FORENSIC PSYCHOLOGY |
H.H HOLMES |
AMERICAS FIRST SERIAL KILLER |
Kevin Hutter |
H.H HOLMES, THE FIRST AMERICAN SERIAL KILLER, IN THE FOLLOW RESEARCH PAPER WE WILL BE LOOKING AT PSYCHOLOGICAL ANALYSIS OF HIS CRIMES TROUGH HIS EARLY CHILDHOOD TILL HIS EXECUTION IN THE LATE 1800’S |
Herman Webster Mudgett, better known under the alias of Dr. Henry Howard Holmes, was one of the first documented American serial killers in the modern sense of the term.
Mudgett was born in Gilmanton, New Hampshire  to Levi Horton Mudgett and Theodore Page Price, both of whom were descended from the first non-native settlers in the area. According to the 2007 Most Evil profile ...view middle of the document...
From there, he served a stint as a doctor in an insane asylum, which haunted him for years. He changed his name to H.H. Holmes and posed as a pharmacist in Chicago. That was an ominous start to his career. 
Herman (H.H Holmes) moved to the Chicago suburb of Englewood, Ill, in 1886, after abandoning his wife and committing a variety of felonies, even defrauding one of his own in-laws. He was known as a swindler, and decided it was time for a new lease on life and took on the alias: Henry Howard Holmes, AKA: "DR H.H. Holmes". In 1888 Holmes was hired as a chemist at a popular Chicago area drugstore located in the suburb of Englewood. 
In 1890 the proprietress of the drugstore, an elderly widow, mysteriously disappeared. Holmes quickly took over the business, and began selling patent medicines of his own invention by mail order, including fake "cures" for alcoholism.  Holmes eventually amassed a nice fortune. Holmes soon wed Myrta Z. Belknap, without even bothering to divorce his first wife. Myrta soon bare foot and pregnant, left him within a year, and moved in with her parents.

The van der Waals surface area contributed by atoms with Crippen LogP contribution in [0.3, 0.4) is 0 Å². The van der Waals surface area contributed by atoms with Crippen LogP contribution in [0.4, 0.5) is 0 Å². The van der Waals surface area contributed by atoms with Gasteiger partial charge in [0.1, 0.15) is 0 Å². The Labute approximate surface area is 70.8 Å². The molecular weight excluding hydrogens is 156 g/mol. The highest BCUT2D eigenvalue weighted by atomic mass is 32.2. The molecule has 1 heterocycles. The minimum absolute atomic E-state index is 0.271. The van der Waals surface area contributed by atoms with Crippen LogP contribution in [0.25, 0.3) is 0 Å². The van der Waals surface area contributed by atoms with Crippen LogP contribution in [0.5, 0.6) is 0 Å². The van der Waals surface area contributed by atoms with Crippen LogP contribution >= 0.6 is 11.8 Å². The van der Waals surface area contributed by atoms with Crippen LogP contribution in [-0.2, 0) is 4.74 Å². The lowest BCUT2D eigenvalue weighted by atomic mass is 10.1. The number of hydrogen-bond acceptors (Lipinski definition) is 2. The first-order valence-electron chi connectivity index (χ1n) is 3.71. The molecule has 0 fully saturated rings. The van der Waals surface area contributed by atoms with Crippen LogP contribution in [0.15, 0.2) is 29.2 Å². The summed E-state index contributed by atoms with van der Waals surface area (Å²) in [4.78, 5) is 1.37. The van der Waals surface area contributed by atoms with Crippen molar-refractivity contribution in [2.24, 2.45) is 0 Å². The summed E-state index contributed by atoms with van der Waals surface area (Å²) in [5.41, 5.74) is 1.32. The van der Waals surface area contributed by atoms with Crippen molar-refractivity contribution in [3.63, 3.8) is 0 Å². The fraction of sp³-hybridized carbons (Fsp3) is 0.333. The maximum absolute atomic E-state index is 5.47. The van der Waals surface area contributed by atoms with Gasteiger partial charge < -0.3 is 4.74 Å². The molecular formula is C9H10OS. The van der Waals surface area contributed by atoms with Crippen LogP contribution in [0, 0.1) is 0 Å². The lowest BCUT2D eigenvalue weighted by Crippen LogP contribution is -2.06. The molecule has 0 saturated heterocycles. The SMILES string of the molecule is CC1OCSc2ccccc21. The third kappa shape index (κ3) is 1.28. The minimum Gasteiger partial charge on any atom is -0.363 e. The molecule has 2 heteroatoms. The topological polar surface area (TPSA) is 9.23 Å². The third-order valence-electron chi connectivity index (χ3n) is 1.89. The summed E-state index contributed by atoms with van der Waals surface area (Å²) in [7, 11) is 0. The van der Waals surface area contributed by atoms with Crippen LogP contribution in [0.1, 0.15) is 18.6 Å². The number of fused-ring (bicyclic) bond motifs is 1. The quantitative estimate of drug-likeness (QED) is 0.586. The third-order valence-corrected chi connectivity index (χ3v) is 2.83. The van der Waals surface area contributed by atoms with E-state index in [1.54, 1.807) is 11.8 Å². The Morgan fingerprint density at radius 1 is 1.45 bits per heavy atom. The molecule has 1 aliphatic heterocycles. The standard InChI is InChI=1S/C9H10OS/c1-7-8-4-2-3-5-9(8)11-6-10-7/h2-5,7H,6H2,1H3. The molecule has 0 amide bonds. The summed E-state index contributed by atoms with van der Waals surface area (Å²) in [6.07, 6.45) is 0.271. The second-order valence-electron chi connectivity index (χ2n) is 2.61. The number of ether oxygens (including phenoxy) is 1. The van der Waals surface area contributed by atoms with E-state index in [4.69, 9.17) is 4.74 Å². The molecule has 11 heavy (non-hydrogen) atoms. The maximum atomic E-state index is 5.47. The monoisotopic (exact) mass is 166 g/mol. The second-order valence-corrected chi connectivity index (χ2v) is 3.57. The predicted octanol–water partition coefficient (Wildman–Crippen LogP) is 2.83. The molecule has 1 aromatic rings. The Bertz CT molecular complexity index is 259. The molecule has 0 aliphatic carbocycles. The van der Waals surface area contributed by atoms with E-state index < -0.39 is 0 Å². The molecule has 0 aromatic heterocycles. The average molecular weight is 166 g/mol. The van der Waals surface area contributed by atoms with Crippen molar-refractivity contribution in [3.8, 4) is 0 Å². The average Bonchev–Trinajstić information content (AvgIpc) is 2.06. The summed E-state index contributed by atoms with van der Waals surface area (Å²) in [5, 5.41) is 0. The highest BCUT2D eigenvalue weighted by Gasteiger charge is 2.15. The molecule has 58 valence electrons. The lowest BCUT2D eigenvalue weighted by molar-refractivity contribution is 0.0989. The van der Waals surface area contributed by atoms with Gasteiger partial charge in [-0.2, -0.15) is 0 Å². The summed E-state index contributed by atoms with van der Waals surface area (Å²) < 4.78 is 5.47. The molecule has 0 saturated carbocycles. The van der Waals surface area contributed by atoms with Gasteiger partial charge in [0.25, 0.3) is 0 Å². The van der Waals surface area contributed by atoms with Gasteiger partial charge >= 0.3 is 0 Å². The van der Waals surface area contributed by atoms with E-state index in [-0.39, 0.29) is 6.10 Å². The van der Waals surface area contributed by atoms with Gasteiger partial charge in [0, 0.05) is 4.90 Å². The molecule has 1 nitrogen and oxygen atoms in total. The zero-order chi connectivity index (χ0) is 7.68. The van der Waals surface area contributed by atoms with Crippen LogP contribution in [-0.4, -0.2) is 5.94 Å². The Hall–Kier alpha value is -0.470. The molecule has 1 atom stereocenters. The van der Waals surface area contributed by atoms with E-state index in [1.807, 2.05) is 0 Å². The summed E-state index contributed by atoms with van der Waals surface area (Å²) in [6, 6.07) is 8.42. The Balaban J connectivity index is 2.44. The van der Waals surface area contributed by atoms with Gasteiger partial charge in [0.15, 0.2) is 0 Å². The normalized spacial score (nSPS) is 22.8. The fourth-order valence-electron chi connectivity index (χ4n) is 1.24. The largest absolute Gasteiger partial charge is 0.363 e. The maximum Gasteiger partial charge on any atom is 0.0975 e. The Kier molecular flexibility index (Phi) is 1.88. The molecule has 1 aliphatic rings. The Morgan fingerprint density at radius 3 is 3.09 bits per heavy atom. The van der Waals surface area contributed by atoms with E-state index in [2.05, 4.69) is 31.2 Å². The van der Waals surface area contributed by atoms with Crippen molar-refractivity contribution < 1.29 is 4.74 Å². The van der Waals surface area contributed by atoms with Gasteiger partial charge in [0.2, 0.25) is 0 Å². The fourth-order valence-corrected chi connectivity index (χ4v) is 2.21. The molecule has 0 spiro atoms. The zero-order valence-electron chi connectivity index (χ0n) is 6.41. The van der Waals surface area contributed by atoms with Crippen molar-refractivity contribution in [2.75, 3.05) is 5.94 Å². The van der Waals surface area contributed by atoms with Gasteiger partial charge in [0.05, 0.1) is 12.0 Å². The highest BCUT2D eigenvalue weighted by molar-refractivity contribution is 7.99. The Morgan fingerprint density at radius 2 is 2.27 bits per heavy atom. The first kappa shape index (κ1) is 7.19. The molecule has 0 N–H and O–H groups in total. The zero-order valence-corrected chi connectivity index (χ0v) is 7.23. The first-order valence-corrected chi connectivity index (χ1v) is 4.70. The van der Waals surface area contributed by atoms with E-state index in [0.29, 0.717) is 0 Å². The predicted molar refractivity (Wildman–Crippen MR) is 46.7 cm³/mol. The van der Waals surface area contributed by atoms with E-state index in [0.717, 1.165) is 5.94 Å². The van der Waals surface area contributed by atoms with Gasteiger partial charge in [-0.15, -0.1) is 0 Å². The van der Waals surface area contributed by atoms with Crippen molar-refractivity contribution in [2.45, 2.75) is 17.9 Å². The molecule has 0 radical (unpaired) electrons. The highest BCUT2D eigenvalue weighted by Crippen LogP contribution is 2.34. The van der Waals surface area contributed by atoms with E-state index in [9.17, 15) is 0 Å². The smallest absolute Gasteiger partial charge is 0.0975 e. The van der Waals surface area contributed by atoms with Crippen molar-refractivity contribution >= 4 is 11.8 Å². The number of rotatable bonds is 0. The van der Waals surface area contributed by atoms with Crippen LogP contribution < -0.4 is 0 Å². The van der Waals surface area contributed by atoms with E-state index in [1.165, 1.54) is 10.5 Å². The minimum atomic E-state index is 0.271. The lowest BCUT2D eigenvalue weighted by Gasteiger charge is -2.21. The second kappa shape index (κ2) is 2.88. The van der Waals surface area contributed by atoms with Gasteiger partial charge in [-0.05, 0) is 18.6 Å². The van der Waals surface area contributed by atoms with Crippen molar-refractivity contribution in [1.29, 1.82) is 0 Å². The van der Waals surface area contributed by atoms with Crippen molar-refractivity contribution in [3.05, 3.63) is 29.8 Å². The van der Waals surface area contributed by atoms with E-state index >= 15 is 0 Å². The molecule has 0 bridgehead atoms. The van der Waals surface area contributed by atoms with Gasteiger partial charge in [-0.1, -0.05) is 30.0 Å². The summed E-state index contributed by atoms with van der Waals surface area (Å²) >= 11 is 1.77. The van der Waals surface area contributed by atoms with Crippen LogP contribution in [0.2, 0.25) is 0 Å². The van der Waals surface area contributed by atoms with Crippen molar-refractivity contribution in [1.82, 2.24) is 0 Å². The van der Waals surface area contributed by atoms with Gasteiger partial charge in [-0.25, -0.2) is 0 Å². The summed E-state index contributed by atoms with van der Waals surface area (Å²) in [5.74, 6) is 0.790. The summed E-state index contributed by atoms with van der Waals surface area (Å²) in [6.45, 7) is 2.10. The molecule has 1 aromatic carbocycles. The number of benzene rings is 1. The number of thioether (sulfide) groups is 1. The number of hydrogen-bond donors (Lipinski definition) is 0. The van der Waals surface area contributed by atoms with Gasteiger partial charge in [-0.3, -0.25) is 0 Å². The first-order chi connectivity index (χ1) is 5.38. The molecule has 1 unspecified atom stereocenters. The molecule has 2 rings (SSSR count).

In 1888, Holmes bought a vacant lot across from his pharmacy business and began to build a "hotel". During construction Holmes changed contractors several times and shuffled the workers around frequently so that no one was ever able to get a clear idea of the floor plan or what the building, was for. Most of the rooms had gas vents that could let off lethal or sleep inducing gases, the vents could only be controlled from a closet in Holmes's bedroom.  Many of the rooms were soundproof and could not be unlocked from inside. It was a three-story building with shops on the first floor and a bizarre labyrinth of windowless rooms, false floors, secret passages, trapdoors, a well-equipped surgery area as well as several instruments of torture, such as an "elasticity determinator," a contraption he claimed could stretch experimental subjects to twice their normal length. Those who viewed it said it appeared to be a medieval torture rack. A few rooms were lined with asbestos, and the place was filled with doors that opened to brick walls, stairways to nowhere, an elevator without a shaft and a shaft without an elevator. There was an airtight and soundproof vault, human-sized greased chutes leading from the living quarters to the cellar. The bedrooms had peepholes and were equipped with asphyxiating gas pipes connected to a control panel in Dr. Holmes' closet.  Holmes was nothing if not thorough. Holmes had no remorse and didn’t think twice about killing his victims.
During the Great Chicago World Fair in 1893, when the city filled with visitors, Holmes would rent rooms and/or lure girls and young ladies to his "castle" where he would attempt to seduce them before drugging them. They were then popped into one of the empty shafts that ran through the building. The hapless girls would come round only to find themselves trapped behind a glass panel in an airtight...